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Friday, 4 December 2015

A day in a time warp with buttons

A week ago I was having lunch with my book writer friends. We meet twice a month...this time it was at Alex's house. She writes for both children and adults and I love her work - you can find out about her work here..

As I was leaving,  her husband Michael came home and told me how he was clearing the old family firm's premises in the centre of Leicester ready for a move to a smaller site nearby.

I pricked up my ears...Michael's grandfather  started WN Gutteridge  back in 1922 on a busy street alive with factories making knitwear and clothing which was sent worldwide. It was a haberdashery and trimmings firm which imported buttons from all over the world, then dyed them on the premises and sold them to the many textile firms in Leicester.

The old place had been sold, so Michael and his brother and fellow director Chris were having to  downsize - and it's not easy clearing nearly a hundred years of history and thousands of boxes of buttons.

Now this was a story, so on Monday I went down to interview Michael and Chris ...

I was in for a was like going back into a time warp. Four floors of history, where the echoes and ghosts of the past were very evident.

And there were boxes and boxes of buttons everywhere

And down in the basements, there were thousands of boxes of them, all extra stock from years gone by.

Boxes of buttons such as these pink rosebuds from the 50s and 60s....

Thousands of different flower buttons of different colours

Heart shaped buttons

And  many more buttons from the Philippines with a transluscent sheen, each one so individual. They were beautiful, and later in Michael's office he showed me how the buttons were made from the shells....

But there were more buttons to see, blingy buttons to go with the huge shoulder pads of the 80s, toggles, wooden buttons, buttons saying Winnie the Pooh,fabric covered buttons - you name it, they were there.

And then I was taken to the dying room where all the buttons are transformed....and to the button polisher which buffed them all to a shine.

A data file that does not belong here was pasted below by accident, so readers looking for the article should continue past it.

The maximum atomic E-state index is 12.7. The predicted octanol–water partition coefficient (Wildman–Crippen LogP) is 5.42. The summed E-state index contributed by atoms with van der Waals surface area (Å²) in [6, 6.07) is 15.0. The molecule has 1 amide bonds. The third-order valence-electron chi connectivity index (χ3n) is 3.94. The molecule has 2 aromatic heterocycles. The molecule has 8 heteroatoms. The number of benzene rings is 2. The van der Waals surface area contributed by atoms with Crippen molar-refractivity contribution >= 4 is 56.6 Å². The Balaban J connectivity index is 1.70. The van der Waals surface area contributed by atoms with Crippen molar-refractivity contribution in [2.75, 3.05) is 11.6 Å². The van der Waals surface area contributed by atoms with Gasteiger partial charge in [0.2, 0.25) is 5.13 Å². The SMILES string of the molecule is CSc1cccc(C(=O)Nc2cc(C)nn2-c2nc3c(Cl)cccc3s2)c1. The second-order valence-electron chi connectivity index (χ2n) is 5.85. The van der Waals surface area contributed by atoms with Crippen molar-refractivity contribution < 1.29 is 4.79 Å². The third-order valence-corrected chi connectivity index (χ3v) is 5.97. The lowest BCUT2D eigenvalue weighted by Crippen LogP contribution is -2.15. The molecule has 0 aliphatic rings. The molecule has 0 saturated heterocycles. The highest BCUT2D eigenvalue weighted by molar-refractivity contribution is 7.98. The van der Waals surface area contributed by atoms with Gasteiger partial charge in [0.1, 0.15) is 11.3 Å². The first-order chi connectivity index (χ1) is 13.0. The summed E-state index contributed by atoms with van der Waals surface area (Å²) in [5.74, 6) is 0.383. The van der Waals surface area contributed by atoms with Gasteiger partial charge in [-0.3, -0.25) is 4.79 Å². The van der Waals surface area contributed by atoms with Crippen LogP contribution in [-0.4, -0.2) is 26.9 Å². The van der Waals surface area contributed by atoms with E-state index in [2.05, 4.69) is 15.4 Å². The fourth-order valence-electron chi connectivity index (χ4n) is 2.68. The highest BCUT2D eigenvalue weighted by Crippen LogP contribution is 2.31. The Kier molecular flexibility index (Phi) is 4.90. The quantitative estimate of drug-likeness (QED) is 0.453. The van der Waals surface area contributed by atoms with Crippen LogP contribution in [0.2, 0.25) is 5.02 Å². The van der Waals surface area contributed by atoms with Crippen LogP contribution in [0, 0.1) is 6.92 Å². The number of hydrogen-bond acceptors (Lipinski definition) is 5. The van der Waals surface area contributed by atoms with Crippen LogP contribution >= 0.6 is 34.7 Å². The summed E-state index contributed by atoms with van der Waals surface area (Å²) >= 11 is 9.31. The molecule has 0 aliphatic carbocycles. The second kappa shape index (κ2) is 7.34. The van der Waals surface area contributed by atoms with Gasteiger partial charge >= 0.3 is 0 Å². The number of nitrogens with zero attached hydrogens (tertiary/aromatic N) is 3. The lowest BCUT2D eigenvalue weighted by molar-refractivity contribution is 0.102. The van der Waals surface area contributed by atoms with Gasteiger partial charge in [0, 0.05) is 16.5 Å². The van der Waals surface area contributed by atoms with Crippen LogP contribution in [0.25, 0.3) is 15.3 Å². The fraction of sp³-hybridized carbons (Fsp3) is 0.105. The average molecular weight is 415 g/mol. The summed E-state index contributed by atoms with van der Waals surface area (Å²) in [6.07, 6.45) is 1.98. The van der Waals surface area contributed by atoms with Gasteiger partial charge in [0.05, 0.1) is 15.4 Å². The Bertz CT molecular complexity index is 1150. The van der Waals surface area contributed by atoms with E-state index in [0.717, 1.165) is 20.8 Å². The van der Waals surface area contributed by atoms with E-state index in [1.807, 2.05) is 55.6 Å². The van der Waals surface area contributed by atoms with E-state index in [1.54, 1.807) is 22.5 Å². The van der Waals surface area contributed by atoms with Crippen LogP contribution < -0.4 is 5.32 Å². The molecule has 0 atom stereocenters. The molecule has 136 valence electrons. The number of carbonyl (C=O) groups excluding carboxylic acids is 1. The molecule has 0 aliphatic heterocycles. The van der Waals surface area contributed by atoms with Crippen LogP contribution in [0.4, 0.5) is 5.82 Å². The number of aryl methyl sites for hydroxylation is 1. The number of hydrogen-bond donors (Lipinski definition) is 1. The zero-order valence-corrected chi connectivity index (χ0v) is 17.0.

Michael and Chris have a mammoth task on their hands....rattling around this huge, Victorian factory
where their grandfather and father worked too. At one time there were nearly forty employees, and they told me wonderful stories of how they were brought here as children, sneaking into the tiny goods lift and riding up and down for hours, how there were open fires in the offices...where one of the secretaries would make crumpets ....

But back to the buttons, which were no longer needed and needed to be disposed story was broadcast on Tuesday, and by the time I got to the newsroom, there were emails and phone calls from collectors, artists and charities who all wanted some of them.

 Meanwhile I had been given a few as a memento of my visit which I will treasure. Back home,  I put them on a piece of slate to look at, which brought back memories of my childhood When I was a child on a quiet rainy afternoon I'd sit at the table moving the buttons around a tray, making shapes and button pictures.

Why not listen to a clip from my story about the buttons'll be able to find out what buttons were originally made from...items that I would never have thought of! Not in a million years.....

Click below


  1. I'm so so pleased that people will be collecting and using those lovely old buttons. I couldn't bear to think of them sitting in landfill. I had a little pink cardigan with those rose buttons on when I was a girl, I'm sure I did!

  2. You probably did! It was absolutely fascinating at the firm!

  3. Gosh! It all makes me feel rather emotional! Thanks so much for recording that moment in social history.

  4. Oh thanks Pippa.....I felt emotional too's such a wonderful building , untouched over the years......

  5. Before I reached the end of your post I was thinking that so many people would love those buttons and I'm glad I was right. I've always loved buttons and have a tin for my grandchildren to play with as I did when I was young. What a lovely day you had. I'll listen to the interview later as I'm reading this in bed.

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    2. Yes, thousands of buttons found a home! And my glass jar of buttons is much fuller than before! Hope you like the audio too!